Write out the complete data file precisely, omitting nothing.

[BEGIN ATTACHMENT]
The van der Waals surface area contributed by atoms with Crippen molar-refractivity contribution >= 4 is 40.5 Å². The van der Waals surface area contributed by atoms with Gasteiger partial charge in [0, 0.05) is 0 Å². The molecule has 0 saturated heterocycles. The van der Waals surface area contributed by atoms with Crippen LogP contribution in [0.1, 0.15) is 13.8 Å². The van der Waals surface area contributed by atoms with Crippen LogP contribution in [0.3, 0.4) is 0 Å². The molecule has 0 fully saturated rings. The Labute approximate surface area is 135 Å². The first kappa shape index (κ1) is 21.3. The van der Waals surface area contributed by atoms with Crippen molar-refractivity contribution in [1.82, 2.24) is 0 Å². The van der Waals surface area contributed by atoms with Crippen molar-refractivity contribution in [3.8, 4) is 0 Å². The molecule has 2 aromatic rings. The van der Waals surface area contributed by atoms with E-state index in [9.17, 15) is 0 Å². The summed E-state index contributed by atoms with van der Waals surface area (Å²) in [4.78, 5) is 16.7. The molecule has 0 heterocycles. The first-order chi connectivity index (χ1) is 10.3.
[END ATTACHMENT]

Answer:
The van der Waals surface area contributed by atoms with Crippen molar-refractivity contribution >= 4 is 40.5 Å². The van der Waals surface area contributed by atoms with Gasteiger partial charge in [0, 0.05) is 0 Å². The molecule has 0 saturated heterocycles. The van der Waals surface area contributed by atoms with Crippen LogP contribution in [0.1, 0.15) is 13.8 Å². The van der Waals surface area contributed by atoms with Crippen LogP contribution in [0.3, 0.4) is 0 Å². The molecule has 0 fully saturated rings. The Labute approximate surface area is 135 Å². The first kappa shape index (κ1) is 21.3. The van der Waals surface area contributed by atoms with Crippen molar-refractivity contribution in [1.82, 2.24) is 0 Å². The van der Waals surface area contributed by atoms with Crippen molar-refractivity contribution in [3.8, 4) is 0 Å². The molecule has 2 aromatic rings. The van der Waals surface area contributed by atoms with E-state index in [9.17, 15) is 0 Å². The summed E-state index contributed by atoms with van der Waals surface area (Å²) in [4.78, 5) is 16.7. The molecule has 0 heterocycles. The first-order chi connectivity index (χ1) is 10.3.